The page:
State’s Economy to Stay on Growth Track - The New Indian Express

State’s Economy to Stay on Growth Track

Published: 01st January 2014 08:22 AM

Last Updated: 01st January 2014 08:22 AM

Despite a slump in activity in key sectors like mining and Information Technology (IT), economists and trade bodies are optimistic of growth in Karnataka’s economy in 2014.

Karnataka is the biggest IT exporter state in the country. According to IT trade body National Association of Software and Services Companies (NASSCOM) IT exports will increase by 12-14 per cent to reach $86 billion this year.

The services sector contributes more than 50 per cent to the gross state domestic product (GSDP) and signs of recovery in the US will see Bangalore-based companies, such as Infosys and Wipro, rake in better revenues. Good monsoons, coupled with recovery of Western markets, are said to improve  agriculture and the services sector, providing much needed impetus for State’s economy, they said.

“Since we had good rains, agriculture is likely to make good progress. We should be able to achieve 4 per cent growth in agriculture which will provide a good base for Karnataka’s economy,” Abdul Aziz, economist and visiting professor at National Law School told Express.

He said that this would help increase employment opportunities in rural areas and eventually bring down poverty. 

Federation of Karnataka Chambers of Commerce and Industry (FKCCI) said there will be a more ‘Bangalore- centric’ approach in 2014. “We have requested the Chief Minister for `1 lakh crore investments for the city. `25,000 crore each should be funded by the State and the Union governments and the remaining `50,000 crore should be mobilised through other channels, including private sector,” R  Shivakumar, president of FKCCI, said.

Narendar Pani, economist and professor in the school of social sciences at National Institute of Advanced Studies (NIAS), said that the State has to look beyond a ‘Bangalore-centric’ approach to help growth in other regions of the State as well.

In the new year, the economy will ‘not be great’, Pani said. Manufacturing activity has also seen consistent decline. There is no efficiency in investments. Money is not going into creating good growth. Though there is a massive shift from agriculture, there is no money going towards manufacturing,” he remarked.

Meanwhile, the State government has announced a new manufacturing task force to boost the labour and capital intensive sector to increase its share of GSDP to 25 per cent by 2020. It will take feedback from eminent persons from various manufacturing sectors such as, steel, automobile, textile, machine tool and  electronics. However, the Department of Commerce and Industries conceded that the sector is is facing a lack of appropriate infrastructure support in the form of developed land, connectivity, power, water and logistics among other issues.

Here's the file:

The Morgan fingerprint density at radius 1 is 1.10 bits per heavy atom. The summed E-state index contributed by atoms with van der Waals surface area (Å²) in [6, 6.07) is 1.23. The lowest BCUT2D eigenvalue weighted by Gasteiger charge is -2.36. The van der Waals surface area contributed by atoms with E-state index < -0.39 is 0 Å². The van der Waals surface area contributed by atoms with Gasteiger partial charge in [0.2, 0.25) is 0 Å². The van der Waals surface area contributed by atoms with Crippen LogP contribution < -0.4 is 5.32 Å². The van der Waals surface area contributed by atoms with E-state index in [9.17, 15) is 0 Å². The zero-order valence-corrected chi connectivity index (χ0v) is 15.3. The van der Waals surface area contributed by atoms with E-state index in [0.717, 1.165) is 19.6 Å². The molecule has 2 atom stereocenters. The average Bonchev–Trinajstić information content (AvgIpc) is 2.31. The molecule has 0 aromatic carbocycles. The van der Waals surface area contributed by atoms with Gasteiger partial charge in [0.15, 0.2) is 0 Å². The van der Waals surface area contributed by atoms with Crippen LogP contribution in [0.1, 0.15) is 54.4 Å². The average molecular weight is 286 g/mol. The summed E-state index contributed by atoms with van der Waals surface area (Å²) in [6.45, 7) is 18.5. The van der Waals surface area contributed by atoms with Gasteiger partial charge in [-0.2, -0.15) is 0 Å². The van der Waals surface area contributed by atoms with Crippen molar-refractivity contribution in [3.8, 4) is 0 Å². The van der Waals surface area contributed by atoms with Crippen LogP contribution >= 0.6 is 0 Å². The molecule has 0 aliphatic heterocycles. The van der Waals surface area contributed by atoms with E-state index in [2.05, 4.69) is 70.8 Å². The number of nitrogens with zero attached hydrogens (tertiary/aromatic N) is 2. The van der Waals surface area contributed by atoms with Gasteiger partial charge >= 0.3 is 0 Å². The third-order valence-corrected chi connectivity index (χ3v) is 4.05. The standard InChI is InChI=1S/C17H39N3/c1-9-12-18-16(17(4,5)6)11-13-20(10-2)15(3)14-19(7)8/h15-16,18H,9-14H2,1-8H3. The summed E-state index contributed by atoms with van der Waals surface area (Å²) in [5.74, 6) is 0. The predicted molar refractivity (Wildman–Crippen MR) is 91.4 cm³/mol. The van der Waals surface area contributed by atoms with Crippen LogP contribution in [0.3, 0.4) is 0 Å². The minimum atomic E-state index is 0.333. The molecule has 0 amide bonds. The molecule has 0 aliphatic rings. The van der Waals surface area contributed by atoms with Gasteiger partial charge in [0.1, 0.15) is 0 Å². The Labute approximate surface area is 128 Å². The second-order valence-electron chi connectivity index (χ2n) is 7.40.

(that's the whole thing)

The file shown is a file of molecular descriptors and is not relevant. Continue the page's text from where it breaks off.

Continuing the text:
“The regulatory mechanism of the State such as stringent labour laws, absence of Exit policy, delayed environmental clearance and heavy taxation,” the department said in an e-mail response to Express.

Stating that there has been a good growth overall, M Maheshwar Rao, Commissioner for Industrial Development and Director of Industries and Commerce, said that there is also good ‘quality of investments’ coming in to the State. “There is enough room for expansion as well as establishing new big ticket ventures,” he said and added that there were many big investments in sectors like manufacturing and IT lined up for entry in 2014.

Though the State has announced many infrastructure projects and MoUs in various sectors, decisions are most likely to be implemented after the General Elections. But Pani believes that the State can do much to salvage the situation without additional funds. “We have to move from a glamorous to an efficient approach,” he said.

Added burdens like the ‘Anna Bhagya Scheme’ which is said to have cost the exchequer `4,500 crore will further slow down growth. Economists are uncertain how the State proposes to bear the cost of this populist scheme when overall growth is slow. “The State must take a more macro economic approach. Giving money to the State and expecting to take care of itself is not where the solution lies,” Pani said.

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